For the primary outcome (H1) power analysis, we assumed a sample size of 400 with treatment intake records/services data from the provider (for covariates), interviews by research staff at three time points for the main analysis (baseline and 3 and 6 months), a completion rate of 90 + % per wave of 100 participants, a moderate effect size of Cohen’s d = .4 based on Cox’s formula [71] for converting the odds ratio from a pilot study to effect size d = LN(1.9)/1.65 = .4)), a target of at least 90% power with a family wise alpha of < .017 on the three a-priori orthogonal contrasts testing the hypothesized effects of EMA, EMI, and their interaction on the primary outcome (days of abstinence), and at least 80% power for all six pairwise comparisons with a family wise alpha of < .0083. The effective n for power calculations in repeated measures analysis varies between a lower bound of the number of unique people (N = 400 people) and an upper bound of observations from baseline and completed follow-up or 1120 observations (O = (400 people + 90% × 400 people × 2 follow-ups) = 1120) as a function of the Intraclass Correlation Coefficient (ICC) associated with the individual and the number of repeated measures (RM) per person (effective n’ = O/(1 + ICC(RM − 1)). In prior samples from the proposed recruitment site [6], the ICC of the days of abstinence between enrollment, 3, and 6 months post enrollment was .52, resulting in an effective n’ of 549 (n’ = 1120/(1 + .52(3 − 1)) = 549) and 98% power for a two-tailed test of p < .017. Note that in the special case of a balanced 2 × 2 as proposed here, the power for the interaction test is the same as each of the main effects [7174]. In the same study, the ICC of the HIV Risk Behavior Scale was .51, resulting in an effective n’ of 554 and 99% power for a two-tailed test of alpha < .05. For the six possible pairwise comparisons, the effective sample size (n’ = 275 per pair for H1 and H2) will be sufficient to have 80% power for a two-tailed test of p < .0083. Following the recommendations of Piantadosi [75], we have powered this design for the most conservative pairwise tests so that we can look at the efficacy of each combination (EMA, EMI, EMA + EMI) relative to the control and their comparative effectiveness with each other. For mediation analysis (H3), the tests should have 90% + power for a two-tailed test of p < .05 for an indirect effect size of d = .22 or more.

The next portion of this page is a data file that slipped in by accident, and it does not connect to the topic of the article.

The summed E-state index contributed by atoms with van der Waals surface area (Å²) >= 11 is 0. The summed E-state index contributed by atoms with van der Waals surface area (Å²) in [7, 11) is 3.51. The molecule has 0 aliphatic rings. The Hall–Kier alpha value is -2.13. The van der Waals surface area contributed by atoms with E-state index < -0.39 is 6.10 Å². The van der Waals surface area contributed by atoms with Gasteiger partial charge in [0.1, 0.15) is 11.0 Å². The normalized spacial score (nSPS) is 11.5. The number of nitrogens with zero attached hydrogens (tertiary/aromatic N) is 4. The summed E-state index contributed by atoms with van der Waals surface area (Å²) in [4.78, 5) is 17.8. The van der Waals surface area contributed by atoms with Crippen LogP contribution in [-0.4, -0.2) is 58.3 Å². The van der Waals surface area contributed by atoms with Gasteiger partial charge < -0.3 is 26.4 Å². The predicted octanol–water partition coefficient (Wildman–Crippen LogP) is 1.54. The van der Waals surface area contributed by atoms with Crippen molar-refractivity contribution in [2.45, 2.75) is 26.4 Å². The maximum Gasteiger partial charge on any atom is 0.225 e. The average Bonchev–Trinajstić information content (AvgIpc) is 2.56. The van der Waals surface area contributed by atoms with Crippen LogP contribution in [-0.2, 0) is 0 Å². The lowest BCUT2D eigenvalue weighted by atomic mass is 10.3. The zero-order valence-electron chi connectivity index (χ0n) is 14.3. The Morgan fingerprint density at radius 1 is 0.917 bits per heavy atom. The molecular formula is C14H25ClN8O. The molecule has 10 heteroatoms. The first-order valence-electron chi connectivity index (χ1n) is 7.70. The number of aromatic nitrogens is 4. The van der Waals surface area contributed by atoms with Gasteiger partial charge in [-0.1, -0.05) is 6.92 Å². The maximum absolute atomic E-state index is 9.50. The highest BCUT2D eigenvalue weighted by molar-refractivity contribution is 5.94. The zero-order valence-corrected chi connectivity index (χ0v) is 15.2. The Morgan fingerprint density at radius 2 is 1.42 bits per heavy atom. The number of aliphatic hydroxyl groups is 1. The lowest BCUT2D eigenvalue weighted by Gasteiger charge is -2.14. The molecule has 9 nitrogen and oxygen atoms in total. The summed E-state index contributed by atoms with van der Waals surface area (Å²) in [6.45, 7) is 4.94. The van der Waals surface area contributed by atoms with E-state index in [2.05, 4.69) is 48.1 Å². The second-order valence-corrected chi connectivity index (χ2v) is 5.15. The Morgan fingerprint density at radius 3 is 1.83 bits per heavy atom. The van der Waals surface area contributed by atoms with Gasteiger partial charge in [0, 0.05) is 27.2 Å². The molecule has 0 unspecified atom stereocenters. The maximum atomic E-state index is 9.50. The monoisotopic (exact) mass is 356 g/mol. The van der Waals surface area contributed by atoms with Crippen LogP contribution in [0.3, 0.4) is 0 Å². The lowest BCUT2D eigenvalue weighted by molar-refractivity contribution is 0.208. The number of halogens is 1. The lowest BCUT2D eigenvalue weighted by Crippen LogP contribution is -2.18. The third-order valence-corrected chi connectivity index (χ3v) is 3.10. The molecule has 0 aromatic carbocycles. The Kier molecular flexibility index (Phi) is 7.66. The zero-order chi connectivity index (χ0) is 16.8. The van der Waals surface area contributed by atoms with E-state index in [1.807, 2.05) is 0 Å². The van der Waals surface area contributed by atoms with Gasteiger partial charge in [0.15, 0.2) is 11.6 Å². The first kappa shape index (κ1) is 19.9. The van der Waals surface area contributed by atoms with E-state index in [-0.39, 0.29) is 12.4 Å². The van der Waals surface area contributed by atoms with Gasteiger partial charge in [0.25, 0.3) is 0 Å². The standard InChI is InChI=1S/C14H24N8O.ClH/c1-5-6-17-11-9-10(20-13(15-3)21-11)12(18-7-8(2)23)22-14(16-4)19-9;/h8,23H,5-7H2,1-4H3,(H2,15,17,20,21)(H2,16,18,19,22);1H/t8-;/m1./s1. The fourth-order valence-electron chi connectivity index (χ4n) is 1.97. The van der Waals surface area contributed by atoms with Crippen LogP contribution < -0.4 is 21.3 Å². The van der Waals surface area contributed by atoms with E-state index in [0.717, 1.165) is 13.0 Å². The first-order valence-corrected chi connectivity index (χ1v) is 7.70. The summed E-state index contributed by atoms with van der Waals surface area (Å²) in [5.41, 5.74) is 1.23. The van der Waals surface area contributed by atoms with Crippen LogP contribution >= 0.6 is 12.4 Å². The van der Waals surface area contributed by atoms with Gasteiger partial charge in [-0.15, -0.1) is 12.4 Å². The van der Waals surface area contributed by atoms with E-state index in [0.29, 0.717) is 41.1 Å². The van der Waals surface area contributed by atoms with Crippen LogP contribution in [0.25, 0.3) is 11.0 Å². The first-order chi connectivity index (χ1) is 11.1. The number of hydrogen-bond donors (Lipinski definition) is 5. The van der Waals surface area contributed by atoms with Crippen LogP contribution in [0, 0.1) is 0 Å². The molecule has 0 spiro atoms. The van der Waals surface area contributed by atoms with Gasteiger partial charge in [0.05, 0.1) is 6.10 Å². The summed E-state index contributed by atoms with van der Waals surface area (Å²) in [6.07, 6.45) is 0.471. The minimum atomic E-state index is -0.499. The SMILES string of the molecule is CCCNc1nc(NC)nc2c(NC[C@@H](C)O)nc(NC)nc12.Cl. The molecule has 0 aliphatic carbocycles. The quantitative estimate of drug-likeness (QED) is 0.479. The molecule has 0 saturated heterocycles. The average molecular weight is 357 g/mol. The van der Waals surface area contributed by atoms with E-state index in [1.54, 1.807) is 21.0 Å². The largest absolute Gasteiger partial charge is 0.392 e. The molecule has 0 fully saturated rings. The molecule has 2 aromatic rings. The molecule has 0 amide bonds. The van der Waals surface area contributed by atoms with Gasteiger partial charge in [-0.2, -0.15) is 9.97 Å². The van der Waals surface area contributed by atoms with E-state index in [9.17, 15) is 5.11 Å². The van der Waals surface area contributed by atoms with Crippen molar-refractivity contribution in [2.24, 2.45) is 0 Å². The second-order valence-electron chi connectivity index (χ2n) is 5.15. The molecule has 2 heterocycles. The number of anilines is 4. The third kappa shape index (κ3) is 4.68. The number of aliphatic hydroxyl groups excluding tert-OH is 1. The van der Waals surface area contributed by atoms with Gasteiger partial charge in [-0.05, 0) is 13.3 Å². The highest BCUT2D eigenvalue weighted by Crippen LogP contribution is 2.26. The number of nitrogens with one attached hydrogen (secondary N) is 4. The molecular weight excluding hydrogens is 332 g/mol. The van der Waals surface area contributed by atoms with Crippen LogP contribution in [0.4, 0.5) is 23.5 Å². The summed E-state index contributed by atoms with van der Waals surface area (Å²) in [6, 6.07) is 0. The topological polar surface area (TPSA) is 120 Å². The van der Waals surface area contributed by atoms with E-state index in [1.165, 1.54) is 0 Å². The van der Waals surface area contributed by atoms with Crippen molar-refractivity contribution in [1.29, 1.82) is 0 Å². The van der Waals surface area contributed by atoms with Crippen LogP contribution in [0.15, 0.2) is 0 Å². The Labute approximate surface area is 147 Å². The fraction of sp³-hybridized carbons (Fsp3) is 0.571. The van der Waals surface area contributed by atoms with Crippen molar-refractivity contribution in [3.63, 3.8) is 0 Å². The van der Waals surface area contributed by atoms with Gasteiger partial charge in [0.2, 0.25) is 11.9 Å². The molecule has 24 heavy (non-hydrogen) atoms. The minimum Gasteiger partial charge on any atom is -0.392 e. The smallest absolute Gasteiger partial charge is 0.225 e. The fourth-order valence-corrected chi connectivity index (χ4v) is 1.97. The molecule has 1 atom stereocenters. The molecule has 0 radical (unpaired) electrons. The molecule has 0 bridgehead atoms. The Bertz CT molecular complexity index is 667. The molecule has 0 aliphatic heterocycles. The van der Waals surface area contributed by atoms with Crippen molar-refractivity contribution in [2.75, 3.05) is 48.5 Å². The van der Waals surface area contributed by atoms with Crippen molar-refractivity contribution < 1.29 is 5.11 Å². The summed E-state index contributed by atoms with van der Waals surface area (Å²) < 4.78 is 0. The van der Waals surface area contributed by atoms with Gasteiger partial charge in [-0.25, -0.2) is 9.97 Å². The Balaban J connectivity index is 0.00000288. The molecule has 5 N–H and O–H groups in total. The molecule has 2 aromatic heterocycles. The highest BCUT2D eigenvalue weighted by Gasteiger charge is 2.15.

Timeline

Recruitment began in June 2015; the intervention period ends in April 2018. Figure 2 shows the study schedule of enrollment, intervention, and assessments.
Fig. 2

Study schedule of enrolment, intervention, and assessments

Statistical analysis

Missing data

Participants complete their intake and enrollment interviews before randomization. Based on past experience, we expect to complete 90% or more of the 3- and 6-month post-enrollment interviews and have less than 1% missing data on core items. Multiple imputations will be used to replace missing data to allow the least biased estimate for each analysis [76]. To further reduce potential bias, analyses will be rechecked by running them without missing data. If differences result, a general latent variable framework [77] will be used to analyze non-ignorable or systematic missingness that tests whether missing data are qualitatively different by condition.

Analysis for aims 1 and 2